slide1
Download
Skip this Video
Download Presentation
Chapter 3 Understanding Interest Rates

Loading in 2 Seconds...

play fullscreen
1 / 24

Chapter 3 Understanding Interest Rates - PowerPoint PPT Presentation


  • 126 Views
  • Uploaded on

Chapter 3 Understanding Interest Rates. Four Types of Credit Instruments. 1. Simple (Interest) Loan 2. Fixed Payment Loan (Amortizing) Coupon Bond Face or Par Value ($1,000 increments) Maturity Coupon Rate (% of the Face Value) Discount Bond (Zero Coupon)

loader
I am the owner, or an agent authorized to act on behalf of the owner, of the copyrighted work described.
capcha
Download Presentation

PowerPoint Slideshow about ' Chapter 3 Understanding Interest Rates' - chesna


An Image/Link below is provided (as is) to download presentation

Download Policy: Content on the Website is provided to you AS IS for your information and personal use and may not be sold / licensed / shared on other websites without getting consent from its author.While downloading, if for some reason you are not able to download a presentation, the publisher may have deleted the file from their server.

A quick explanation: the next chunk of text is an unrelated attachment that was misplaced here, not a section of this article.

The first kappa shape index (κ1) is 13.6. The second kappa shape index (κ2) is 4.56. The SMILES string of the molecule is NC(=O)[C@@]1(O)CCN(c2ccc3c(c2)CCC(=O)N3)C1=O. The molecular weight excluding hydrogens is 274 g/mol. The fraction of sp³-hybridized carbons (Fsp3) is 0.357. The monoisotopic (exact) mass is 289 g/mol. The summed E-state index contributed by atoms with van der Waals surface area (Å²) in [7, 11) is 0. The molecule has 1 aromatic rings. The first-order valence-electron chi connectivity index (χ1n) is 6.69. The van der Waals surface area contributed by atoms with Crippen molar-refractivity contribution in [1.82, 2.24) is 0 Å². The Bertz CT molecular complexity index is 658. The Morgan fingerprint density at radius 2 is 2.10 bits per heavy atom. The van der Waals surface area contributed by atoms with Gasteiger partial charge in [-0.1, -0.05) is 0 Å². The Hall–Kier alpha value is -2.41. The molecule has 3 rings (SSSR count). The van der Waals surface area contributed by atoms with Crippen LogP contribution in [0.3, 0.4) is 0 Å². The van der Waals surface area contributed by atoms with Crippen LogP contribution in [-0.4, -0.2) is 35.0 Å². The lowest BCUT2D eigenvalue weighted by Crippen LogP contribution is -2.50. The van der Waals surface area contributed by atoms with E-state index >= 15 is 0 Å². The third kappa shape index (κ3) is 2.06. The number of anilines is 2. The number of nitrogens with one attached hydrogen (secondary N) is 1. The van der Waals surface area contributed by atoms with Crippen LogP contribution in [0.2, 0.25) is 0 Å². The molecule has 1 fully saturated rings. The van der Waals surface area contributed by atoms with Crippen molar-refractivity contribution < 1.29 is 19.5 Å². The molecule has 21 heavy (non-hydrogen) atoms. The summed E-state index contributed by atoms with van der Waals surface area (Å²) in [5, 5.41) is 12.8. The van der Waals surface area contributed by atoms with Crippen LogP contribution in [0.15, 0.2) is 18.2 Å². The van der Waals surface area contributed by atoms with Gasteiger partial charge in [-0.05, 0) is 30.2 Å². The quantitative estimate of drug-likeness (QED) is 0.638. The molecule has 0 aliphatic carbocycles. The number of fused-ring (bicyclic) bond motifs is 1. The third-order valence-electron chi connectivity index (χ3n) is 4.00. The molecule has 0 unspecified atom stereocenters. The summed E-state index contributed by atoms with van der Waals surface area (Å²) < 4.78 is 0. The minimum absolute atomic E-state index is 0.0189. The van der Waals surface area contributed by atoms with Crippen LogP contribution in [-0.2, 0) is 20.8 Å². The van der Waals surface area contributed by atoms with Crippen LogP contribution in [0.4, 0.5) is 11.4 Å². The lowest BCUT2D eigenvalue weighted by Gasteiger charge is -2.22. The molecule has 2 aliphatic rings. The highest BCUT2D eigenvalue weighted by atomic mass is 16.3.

- - - - - - - - - - - - - - - - - - - - - - - - - - E N D - - - - - - - - - - - - - - - - - - - - - - - - - -
Presentation Transcript
slide1
Chapter 3

UnderstandingInterest Rates

four types of credit instruments
Four Types of Credit Instruments

1. Simple (Interest) Loan

2. Fixed Payment Loan (Amortizing)

  • Coupon Bond
    • Face or Par Value ($1,000 increments)
    • Maturity
    • Coupon Rate (% of the Face Value)
  • Discount Bond (Zero Coupon)
    • Purchased at a Discount (Below Face Value)
    • Matures to Face Value
present value
Present Value

Concept of Present Value